Naturally I started to create music from when I was little girl using piano, because my mum made me to go to piano lessons, and I didn't like to practice, but I liked to play piano improvisationally. That was the start of me creating music.

How would you describe your sound? What makes you and your style stand out?
 My sound is "Dream Pop", I call it. It's like dancing in dreams. Sometimes it's under the water, sometimes it's on another planet.

Is there a perfect time and place for listening to your music?
 I almost always make music in the night, so night is a good time for my music, and maybe sunrise and sunset time!

What inspires you most when writing a song?
 My emotions. When I am sad, I make a sad song, but sometimes I would make a happy song to make me happy.
 And when I want to dance or I am high, I make an up-tempo song. And of course movies and my friends' music inspire me lots!

What is your most memorable musical experience?
 Touring in Europe this year from March to April was soo great! I met many nice people! Love them and love the experience! Sometimes I was on radio programs... my english was terrible... but it was fun!

What are your favourite three songs at the moment?
 I've recently listened to this song again and again... my heart feels pain and beauty... so great!
 Daughter - "Still"
 And I like to listen to this album in the night. So chill... love his voice.
 Sam Amidon - "Bright Sunny South"

Who do you most admire in the music world?
 Boards of Canada.
 Love their sounds always.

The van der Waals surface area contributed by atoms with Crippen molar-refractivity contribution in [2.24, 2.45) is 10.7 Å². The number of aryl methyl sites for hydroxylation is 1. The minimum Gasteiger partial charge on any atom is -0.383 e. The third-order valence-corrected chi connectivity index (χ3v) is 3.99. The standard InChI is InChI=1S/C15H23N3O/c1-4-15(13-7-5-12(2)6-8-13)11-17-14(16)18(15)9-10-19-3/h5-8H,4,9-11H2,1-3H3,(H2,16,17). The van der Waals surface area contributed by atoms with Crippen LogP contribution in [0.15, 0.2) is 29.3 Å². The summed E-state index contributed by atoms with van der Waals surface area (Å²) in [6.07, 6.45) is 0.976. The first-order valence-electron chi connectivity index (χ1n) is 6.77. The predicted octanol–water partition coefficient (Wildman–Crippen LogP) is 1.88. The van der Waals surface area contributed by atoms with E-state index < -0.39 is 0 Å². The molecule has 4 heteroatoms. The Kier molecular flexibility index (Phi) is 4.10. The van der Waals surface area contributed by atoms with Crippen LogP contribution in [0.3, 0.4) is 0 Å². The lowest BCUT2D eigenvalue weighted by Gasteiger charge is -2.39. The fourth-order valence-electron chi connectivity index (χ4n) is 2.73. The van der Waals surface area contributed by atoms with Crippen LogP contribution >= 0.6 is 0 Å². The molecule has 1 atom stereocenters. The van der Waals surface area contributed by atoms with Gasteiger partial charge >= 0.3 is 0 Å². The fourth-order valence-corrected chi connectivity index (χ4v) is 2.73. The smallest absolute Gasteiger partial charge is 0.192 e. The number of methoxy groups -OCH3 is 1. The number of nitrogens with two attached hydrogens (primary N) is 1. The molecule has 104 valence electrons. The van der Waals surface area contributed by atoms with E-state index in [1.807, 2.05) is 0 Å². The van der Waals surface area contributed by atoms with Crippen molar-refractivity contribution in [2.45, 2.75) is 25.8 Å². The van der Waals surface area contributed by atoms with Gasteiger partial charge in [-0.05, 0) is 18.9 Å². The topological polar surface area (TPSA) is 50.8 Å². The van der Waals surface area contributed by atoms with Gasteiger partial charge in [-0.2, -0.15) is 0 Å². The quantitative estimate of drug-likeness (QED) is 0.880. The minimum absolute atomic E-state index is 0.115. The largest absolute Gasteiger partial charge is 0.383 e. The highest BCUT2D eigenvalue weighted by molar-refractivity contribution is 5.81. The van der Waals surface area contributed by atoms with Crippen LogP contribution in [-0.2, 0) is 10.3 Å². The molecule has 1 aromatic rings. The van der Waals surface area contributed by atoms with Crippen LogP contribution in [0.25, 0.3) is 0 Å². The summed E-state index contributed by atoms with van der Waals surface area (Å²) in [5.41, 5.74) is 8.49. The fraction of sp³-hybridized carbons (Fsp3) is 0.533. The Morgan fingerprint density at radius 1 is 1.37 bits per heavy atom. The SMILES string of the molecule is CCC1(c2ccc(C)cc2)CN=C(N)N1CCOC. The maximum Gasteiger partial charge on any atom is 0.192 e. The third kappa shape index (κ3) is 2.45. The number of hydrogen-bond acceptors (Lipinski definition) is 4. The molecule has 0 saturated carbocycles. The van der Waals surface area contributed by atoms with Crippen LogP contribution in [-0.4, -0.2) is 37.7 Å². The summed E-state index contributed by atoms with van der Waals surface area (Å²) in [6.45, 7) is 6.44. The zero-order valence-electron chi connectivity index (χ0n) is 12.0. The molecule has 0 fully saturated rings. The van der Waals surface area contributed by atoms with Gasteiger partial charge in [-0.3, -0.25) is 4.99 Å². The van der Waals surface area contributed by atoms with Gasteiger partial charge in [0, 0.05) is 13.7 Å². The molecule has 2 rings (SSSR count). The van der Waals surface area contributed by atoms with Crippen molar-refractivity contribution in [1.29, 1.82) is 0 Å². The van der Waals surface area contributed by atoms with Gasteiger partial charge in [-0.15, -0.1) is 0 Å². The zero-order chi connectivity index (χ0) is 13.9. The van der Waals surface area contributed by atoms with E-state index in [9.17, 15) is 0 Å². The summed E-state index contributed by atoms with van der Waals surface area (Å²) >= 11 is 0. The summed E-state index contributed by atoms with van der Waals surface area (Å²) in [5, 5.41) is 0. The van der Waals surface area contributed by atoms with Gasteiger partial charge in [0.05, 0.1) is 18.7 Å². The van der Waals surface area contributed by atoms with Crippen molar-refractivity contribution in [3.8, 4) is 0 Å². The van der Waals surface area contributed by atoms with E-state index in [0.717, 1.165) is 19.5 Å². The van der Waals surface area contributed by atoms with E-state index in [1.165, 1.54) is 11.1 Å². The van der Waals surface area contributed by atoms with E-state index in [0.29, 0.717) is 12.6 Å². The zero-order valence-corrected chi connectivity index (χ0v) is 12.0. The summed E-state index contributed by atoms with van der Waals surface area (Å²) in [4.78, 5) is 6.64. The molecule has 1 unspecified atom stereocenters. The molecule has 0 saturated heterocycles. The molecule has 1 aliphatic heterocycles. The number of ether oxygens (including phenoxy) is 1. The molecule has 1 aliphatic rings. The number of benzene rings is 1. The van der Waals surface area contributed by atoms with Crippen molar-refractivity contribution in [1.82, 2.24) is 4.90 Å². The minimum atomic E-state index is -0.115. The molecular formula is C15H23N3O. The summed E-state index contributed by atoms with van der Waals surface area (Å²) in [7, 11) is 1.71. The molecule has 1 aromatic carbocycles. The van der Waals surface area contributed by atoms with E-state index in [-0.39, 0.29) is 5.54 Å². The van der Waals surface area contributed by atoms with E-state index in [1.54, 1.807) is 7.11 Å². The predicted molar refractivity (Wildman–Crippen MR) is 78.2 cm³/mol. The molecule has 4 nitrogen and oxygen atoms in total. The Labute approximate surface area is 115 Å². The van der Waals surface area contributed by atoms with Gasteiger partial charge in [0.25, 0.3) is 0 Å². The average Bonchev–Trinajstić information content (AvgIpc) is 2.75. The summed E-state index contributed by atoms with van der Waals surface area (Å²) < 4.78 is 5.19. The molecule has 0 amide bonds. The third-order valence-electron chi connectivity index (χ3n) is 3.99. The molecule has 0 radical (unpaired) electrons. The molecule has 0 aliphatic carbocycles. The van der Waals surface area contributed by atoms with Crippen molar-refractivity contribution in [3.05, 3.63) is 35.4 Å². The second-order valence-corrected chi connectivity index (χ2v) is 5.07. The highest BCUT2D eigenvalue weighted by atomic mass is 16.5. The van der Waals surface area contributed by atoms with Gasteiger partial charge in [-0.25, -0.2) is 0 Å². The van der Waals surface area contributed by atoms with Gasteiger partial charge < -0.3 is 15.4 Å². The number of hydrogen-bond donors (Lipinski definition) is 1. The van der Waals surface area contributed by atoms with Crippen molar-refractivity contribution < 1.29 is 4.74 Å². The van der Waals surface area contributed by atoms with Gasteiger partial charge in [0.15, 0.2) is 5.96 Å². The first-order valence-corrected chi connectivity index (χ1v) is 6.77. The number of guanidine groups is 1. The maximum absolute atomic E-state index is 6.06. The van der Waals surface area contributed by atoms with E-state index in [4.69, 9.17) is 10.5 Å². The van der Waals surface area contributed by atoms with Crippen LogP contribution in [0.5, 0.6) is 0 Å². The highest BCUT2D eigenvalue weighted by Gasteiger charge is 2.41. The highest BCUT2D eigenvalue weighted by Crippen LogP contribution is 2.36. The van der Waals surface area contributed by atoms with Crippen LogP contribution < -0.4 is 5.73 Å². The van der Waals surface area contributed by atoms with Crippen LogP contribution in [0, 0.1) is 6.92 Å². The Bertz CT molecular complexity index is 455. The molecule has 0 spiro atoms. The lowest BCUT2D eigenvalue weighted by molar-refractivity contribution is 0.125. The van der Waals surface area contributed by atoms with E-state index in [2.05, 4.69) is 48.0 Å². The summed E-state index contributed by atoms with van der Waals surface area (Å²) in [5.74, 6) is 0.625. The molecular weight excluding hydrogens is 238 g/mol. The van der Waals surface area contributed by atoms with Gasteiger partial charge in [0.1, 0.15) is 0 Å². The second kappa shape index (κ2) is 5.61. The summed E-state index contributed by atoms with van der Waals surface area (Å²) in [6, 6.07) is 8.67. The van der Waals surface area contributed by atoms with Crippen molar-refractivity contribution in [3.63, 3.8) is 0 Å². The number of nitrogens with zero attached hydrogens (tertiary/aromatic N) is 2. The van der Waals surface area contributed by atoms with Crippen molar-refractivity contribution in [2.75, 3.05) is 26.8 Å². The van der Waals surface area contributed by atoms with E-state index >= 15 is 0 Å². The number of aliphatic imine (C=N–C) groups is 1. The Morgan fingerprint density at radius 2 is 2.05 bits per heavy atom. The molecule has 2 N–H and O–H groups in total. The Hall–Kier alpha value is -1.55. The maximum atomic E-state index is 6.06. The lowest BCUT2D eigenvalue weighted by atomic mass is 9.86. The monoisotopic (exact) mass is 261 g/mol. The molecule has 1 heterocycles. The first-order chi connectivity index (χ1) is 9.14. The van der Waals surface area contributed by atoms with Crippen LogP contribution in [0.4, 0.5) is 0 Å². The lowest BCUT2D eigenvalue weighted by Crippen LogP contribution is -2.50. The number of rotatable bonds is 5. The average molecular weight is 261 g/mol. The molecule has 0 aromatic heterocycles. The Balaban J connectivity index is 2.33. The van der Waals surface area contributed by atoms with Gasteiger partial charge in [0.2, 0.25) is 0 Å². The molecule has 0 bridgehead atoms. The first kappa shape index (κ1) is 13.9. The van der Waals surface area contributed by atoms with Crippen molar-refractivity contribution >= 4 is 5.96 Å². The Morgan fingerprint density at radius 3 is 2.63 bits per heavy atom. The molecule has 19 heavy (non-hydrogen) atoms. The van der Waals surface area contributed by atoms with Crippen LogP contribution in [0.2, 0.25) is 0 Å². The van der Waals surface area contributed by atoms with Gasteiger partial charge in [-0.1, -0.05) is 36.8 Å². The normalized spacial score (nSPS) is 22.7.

In your opinion, what is the future of music?
 People love music in any situation, so music will keep alive and music lovers will protect music, I think. Me as well.

What's the future of your music - what do you hope to do next?
 Next, I want to do collaboration work with someone, but I don't know who yet...
 I want to make some up-beat songs now.

What, aside from music, is most important to you?

The romanticism of creating what is essentially art, if we can assume that music is art, as a reaction to or a cure for our emotions is not dead, it seems. For Cuushe - real name Mayuko Hitotsuyanagi - her dreamy style tells of nights beset with different emotions, like the contemporary musical version of a poet writing in ink by candlelight. Her music is fragile and delicate, thin and hushed, so as not to disturb you too much - it's not the kind of music you party to, let's say that much.

However, the prospect of a collaboration by Cuushe with somebody (who will it be? It's a secret to everybody, including Cuushe herself) in order to create some "up-beat" songs is a rather a happy prospect. Whether it will be similar to her current style of music, one injected with the dreams and hush of night, or if it will change completely is something that we'll have to wait to see. I would definitely be up for hearing a different side to Cuushe, though, maybe one that leans towards the "pop" side of dream pop - something different is always nice, isn't it?


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Monday 23 September 2013


"Like all of nature's creatures, the child must one day go exploring by himself," one of the many samples taken from Jacob 2-2's brand new LP, called Herbivore, gives you a good insight into how the album sounds - to a certain degree, anyway. Herbivore is all about that wonder we all had as children, how amazing the world seemed, how small details of things existing in the world fascinated us, how exploration and adventure lay at the end of each newly discovered suburban road, each new park visited, each new videogame played.